Huddled in the Trojan horse, Xeno’s at the breaking point. Smothered in darkness and the stench of frightened men, forced into the coalition for another troop surge, he climbs down and the butchery begins. As the armies rampage through the city, Xeno learns the truth about the war. It’s been festering for years, a conflict over resources and failed diplomacy. Troy will be a Greek base on the Dardanelles, controlling access to the Black Sea. Helen was the war’s excuse, but not its cause, Antiquity’s arsenal of phantom WMDs.
Ethnic violence and suicides rack the armies. The coalition will bring them home and return with a new force, leaving a small garrison to hold Greek Troy. But this garrison is undermanned, mostly with rejects and a small core of good soldiers. Leadership struggles and conflicts between core and rejects plague the garrison. Then re-supply ships bring news: Odysseus was lost at sea; Agamemnon was murdered by his wife. Without the money and vision needed to maintain Greek Troy, the men will be left to die inside the walls.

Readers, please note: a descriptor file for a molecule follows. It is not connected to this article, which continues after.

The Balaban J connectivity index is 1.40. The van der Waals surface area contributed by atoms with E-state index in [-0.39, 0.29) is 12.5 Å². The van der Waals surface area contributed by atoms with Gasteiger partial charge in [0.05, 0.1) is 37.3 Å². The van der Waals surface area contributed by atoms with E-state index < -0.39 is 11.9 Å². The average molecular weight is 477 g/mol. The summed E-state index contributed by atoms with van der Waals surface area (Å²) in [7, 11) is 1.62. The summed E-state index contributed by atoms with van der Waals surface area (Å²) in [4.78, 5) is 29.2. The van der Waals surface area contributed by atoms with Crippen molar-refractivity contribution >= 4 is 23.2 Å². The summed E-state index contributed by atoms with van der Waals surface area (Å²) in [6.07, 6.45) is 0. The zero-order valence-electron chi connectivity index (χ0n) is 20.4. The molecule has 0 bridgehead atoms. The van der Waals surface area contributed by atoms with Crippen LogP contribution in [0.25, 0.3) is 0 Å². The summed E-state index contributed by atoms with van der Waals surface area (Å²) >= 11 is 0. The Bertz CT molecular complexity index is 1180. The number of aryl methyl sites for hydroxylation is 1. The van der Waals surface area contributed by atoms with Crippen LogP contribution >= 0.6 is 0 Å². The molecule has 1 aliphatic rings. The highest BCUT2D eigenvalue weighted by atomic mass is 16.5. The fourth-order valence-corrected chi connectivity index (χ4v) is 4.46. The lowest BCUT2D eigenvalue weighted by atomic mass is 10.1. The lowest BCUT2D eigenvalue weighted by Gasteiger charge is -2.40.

Former Trojan allies swarm out of the north and seize Troy. Xeno embeds with a local tribe, but he’s alienated from any culture’s emotional symbols or beliefs. A western superpower invades with shock and awe, but withers in its own deceit. Iconic myths and images aren’t what they seem. They never were.
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